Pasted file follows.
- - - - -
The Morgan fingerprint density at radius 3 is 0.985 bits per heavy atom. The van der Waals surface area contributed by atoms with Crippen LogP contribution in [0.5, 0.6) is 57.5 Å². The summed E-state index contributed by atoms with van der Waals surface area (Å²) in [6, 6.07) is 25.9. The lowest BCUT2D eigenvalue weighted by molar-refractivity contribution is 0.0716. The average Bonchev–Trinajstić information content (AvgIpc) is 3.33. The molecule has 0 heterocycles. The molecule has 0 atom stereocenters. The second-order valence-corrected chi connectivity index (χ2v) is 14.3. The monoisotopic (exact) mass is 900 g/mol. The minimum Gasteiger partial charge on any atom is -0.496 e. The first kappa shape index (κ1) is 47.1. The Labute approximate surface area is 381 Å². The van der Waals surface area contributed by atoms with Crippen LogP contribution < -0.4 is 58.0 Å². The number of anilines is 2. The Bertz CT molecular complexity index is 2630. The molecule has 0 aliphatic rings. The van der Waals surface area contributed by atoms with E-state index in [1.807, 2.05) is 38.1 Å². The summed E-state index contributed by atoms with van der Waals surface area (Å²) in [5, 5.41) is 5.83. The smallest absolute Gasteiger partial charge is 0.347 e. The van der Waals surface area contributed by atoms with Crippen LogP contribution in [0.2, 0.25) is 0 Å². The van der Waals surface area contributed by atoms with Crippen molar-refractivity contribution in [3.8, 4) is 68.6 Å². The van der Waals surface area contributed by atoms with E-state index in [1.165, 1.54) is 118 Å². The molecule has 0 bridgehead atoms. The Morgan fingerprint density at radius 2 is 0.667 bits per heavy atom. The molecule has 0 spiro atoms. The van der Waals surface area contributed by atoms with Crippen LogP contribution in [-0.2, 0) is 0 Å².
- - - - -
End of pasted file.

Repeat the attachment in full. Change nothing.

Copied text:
The Morgan fingerprint density at radius 3 is 0.985 bits per heavy atom. The van der Waals surface area contributed by atoms with Crippen LogP contribution in [0.5, 0.6) is 57.5 Å². The summed E-state index contributed by atoms with van der Waals surface area (Å²) in [6, 6.07) is 25.9. The lowest BCUT2D eigenvalue weighted by molar-refractivity contribution is 0.0716. The average Bonchev–Trinajstić information content (AvgIpc) is 3.33. The molecule has 0 heterocycles. The molecule has 0 atom stereocenters. The second-order valence-corrected chi connectivity index (χ2v) is 14.3. The monoisotopic (exact) mass is 900 g/mol. The minimum Gasteiger partial charge on any atom is -0.496 e. The first kappa shape index (κ1) is 47.1. The Labute approximate surface area is 381 Å². The van der Waals surface area contributed by atoms with Crippen LogP contribution < -0.4 is 58.0 Å². The number of anilines is 2. The Bertz CT molecular complexity index is 2630. The molecule has 0 aliphatic rings. The van der Waals surface area contributed by atoms with E-state index in [1.807, 2.05) is 38.1 Å². The summed E-state index contributed by atoms with van der Waals surface area (Å²) in [5, 5.41) is 5.83. The smallest absolute Gasteiger partial charge is 0.347 e. The van der Waals surface area contributed by atoms with Crippen LogP contribution in [0.2, 0.25) is 0 Å². The van der Waals surface area contributed by atoms with Crippen molar-refractivity contribution in [3.8, 4) is 68.6 Å². The van der Waals surface area contributed by atoms with E-state index in [1.165, 1.54) is 118 Å². The molecule has 0 bridgehead atoms. The Morgan fingerprint density at radius 2 is 0.667 bits per heavy atom. The molecule has 0 spiro atoms. The van der Waals surface area contributed by atoms with Crippen LogP contribution in [-0.2, 0) is 0 Å².